"Sukumpol should check pertinent provisions, particularly Article 25 of the Defence Administrative Act," he said. The annual military reshuffle, including the nomination in question, must be vetted and approved by the seven-member ministerial panel in charge of dispensing job assignments, he said.
The permanent secretary is an ex-officio member of the panel but Sukumpol just put Sathian on secondment following a row with him, so there's a question about acting permanent secretary General Viddhavat Rajatanun sitting on the panel in Sathian's place, he said.
Sukumpol should ensure he had the mandate to allow Viddhavat to take part in the review, otherwise the drawing up of the new roster might hit a snag, he added.
|31-08-2012, 01:26 AM||#100 (permalink)|
Join Date: Jul 2009
Pinpas tells Sukumpol he's sorry | Bangkok Post: news
Pinpas tells Sukumpol he's sorry
Seeks forgiveness with flowers and a candle
Secretariat Department director-general Pinpas Sariwat performs a wai as a gesture of apology to ACM Sukumpol Suwanatat at the defence minister’s office.
The move followed ACM Sukumpol's order transferring Gen Pinpas, permanent secretary Sathian Phoemthongin and deputy permanent secretary Chatree Thatti to work in his office at the Defence Ministry.
ACM Sukumpol cited a leak of the military reshuffle list to justify the transfers amid reports that the three senior officials were opposed to his choice for the new defence permanent secretary.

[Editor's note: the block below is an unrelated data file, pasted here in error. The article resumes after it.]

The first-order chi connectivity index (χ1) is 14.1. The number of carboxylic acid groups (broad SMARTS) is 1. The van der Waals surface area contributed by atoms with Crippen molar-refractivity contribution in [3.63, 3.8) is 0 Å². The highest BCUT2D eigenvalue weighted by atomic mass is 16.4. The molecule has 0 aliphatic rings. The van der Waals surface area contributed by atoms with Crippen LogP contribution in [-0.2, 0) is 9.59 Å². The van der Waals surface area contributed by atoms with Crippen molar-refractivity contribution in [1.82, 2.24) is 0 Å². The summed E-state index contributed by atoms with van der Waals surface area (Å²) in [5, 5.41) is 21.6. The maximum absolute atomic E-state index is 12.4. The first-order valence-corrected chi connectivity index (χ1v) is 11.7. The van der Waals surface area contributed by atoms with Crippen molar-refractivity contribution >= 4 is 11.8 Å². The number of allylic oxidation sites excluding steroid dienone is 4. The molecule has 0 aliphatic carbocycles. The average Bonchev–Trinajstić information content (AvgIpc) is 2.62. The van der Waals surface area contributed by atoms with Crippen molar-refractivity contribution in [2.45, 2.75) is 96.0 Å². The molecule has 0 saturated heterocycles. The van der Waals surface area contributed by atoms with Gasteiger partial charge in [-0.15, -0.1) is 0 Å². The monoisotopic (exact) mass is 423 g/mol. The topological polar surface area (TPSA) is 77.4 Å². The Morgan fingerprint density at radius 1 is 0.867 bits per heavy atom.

The defence minister backs assistant army chief Gen Thanongsak Apirakyothin as the permanent secretary, while the senior officers support deputy defence permanent secretary Gen Chatree.
Gen Pinpas turned up at the defence minister's office with flowers, a candle and joss sticks and asked to see ACM Sukumpol to apologise.
Gen Pinpas said after the meeting that the defence minister's order was in compliance with procedures and that he had acted within his power.
"I accept blame and I am repentant for what I've done. We're brothers and it's good to know he has forgiven me," he said.
ACM Sukumpol said yesterday that the transfer order stands, adding that he holds no grudges against the officer.
In his order, he made deputy defence permanent secretary Withawat Ratchatanant acting defence permanent secretary.
Gen Withawat will also sit on the appointment and reshuffle committee in place of Gen Sathian.